Elissa Cunane was never supposed to be thrust into the spotlight her freshman year.

As the second option off the bench to start the season, Cunane got her fair share of playing time but wasn’t a main option and had the benefit of matching up against opposing teams’ benches as well.

Then, starting center Erika Cassell tore her ACL in an early February game at Florida State, and Cunane burst onto the scene with 25 points and eight rebounds.

She never looked back from there, instantly becoming a starter and dominating ACC play the rest of the season, averaging 17.4 points and 8.6 rebounds per game through the end of the season.

“Even when I wasn’t starting, I prepared every game like I was going to play,” Cunane said. “So even when I was starting, nothing really changed. I still had the same mentality to help my team win.”

Now, the 6-foot-5 sophomore is a preseason All-ACC selection and is widely regarded as one of the best centers in the country. She’s no longer taking the ACC by storm; teams are going to be game planning for her now.

“I think I’m definitely not going to sneak up on anyone like I did last year,” Cunane said. “All teams are going to be focused on me a little more this year, and that this does kind of put a target on me, as far as offensively.”

In the blink of an eye and the flash of an injury, Cunane went from a wide-eyed freshman whose minutes per game had gradually decreased at the beginning ACC play to a fearsome center who could dominate even the best competition, scoring 28 points against defending champion Notre Dame.

And yet, scary as it may be for the rest of the ACC, Cunane’s game last season was far from fully developed. Although she did go from attempting one 3-pointer in her first 18 games to attempting 11 in her final 16 games, Cunane recognized that adding outside shooting to her game could make her nearly unstoppable.

“Most definitely I’ve been working on my outside game so that it’s harder for defenders to guard [me],” Cunane said. “I think [shooting 3s] makes us more versatile. So if I’m the trail and can knock down the 3 … I think being able to do both just gives us an advantage.”

In addition to her outside shooting, over the offseason, Cunane has been working to fine-tune smaller aspects of her game that she struggled with last year against tough opponents.

“I think offensively just taking care of the ball and cutting down on my turnovers and just taking my time,” Cunane said. “Then defensively, guarding better on the perimeter and inside without fouling.”

If Cunane is able to consistently stretch her game to the 3-point line and fix her minor issues, she seems likely to fulfill a mini prophecy that Louisville head coach Jeff Walz gave about her after Cunane torched the Cardinals and ACC All-Tournament forward Sam Fuehring for 20 points on 8-for-12 shooting in the ACC Tournament semifinals. After the game, which Louisville ended up winning 78-68, Walz proclaimed that he’d be “shocked” if Cunane didn’t end up as an All-American eventually.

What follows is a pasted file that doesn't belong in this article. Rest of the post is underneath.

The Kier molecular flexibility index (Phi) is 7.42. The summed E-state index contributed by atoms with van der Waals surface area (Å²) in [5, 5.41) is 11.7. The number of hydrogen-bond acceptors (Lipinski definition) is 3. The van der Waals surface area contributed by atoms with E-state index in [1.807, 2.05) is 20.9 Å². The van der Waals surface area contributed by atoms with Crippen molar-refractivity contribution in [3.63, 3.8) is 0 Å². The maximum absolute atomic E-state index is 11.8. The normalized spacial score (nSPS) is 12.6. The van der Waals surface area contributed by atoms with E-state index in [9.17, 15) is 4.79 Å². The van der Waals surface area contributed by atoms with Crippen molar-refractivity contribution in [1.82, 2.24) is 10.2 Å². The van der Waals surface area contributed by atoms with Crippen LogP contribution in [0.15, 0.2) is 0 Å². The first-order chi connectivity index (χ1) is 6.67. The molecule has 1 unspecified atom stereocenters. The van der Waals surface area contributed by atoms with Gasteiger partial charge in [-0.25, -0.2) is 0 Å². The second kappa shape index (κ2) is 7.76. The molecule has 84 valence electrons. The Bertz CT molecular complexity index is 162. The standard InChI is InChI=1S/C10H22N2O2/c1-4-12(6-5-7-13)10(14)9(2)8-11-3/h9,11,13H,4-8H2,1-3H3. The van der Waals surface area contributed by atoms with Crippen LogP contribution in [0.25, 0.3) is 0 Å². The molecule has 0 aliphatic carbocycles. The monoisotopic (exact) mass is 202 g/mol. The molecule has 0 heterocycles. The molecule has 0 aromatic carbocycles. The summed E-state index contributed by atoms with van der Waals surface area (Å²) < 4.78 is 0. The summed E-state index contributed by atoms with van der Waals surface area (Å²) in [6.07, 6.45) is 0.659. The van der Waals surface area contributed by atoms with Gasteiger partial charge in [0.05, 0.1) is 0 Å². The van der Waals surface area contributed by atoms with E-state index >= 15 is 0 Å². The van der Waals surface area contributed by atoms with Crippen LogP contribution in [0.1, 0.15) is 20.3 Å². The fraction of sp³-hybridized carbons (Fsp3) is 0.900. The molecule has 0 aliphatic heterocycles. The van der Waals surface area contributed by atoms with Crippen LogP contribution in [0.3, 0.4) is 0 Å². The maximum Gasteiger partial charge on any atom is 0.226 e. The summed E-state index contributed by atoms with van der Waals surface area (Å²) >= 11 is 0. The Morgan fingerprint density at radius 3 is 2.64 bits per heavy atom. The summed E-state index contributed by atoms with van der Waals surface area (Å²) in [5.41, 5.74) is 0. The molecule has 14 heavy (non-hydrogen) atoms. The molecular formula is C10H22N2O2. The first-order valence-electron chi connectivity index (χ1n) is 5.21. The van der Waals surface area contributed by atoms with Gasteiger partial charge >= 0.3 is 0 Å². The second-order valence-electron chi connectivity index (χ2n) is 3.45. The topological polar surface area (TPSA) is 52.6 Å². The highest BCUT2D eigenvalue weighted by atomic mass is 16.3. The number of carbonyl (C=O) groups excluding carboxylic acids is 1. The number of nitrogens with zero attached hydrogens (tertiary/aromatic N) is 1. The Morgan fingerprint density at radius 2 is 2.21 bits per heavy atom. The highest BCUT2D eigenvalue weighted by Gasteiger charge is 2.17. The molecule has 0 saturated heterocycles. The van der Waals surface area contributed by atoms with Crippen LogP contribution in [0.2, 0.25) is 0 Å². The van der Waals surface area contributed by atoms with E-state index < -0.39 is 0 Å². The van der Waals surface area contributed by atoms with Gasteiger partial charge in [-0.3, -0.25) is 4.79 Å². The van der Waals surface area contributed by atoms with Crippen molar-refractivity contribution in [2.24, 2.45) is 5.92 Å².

NC State head coach Wes Moore isn’t going to get ahead of himself in his expectations for Cunane’s development and knows there is always room for improvement, but he knew early on when recruiting her that her potential was limitless.

“We knew she was going to be a great player,” Moore said. “She still has a long way to go, still a lot of things to get better at, but she definitely has the tools and potential to be a special player for us.”

As a freshman last season, Cunane relied heavily on the veteran leadership of a squad that had just advanced to the Sweet 16 the year prior. Leaning on veterans such as former forward DD Rogers and Cassell, Cunane listened and learned. Now, after playing over 33 minutes per game from Feb. 7 on, Cunane is a veteran herself and is ready to assume a mentorship role.

“Coming in as a freshman, I knew I needed help,” Cunane said. “So now looking down at them, I know they need help. I think everybody on the team needs to help each other out.”

With the added responsibility of shouldering a bigger load on and off the court comes a mountain of added pressure. But Cunane is built to handle such a role, and Moore isn’t worried about her ability to handle it.

“She’s a kid that doesn’t let a whole lot phase her,” Moore said. “I don’t think she lets things get to her a whole lot. She’s very intelligent, so she’s able to handle the mental aspects of things pretty well.”

The NC State women’s basketball team is one of the most talented teams in the country, and that’s beginning to emerge in the media. NC State was picked by both the Blue Ribbon Panel and the ACC head coaches to finish second in the ACC this season behind Louisville. Cunane was selected to both the Blue Ribbon Panel’s and the head coaches’ preseason All-ACC Team, while senior guard Aislinn Konig was also selected to the coaches’ preseason All-ACC Team.

The preseason accolades and expectations are racking up for the Wolfpack, and at the heart of player, media and fan expectations is Cunane. But in a manner eerily similar to her coach, Cunane isn’t letting the outside noise affect her and her team’s preparation.

“I think we all know that no awards are given out in October or November,” Cunane said. “We’re not going to sneak up on anybody like we did last year and surprise them, so we really just need to lock down and do all the little things.”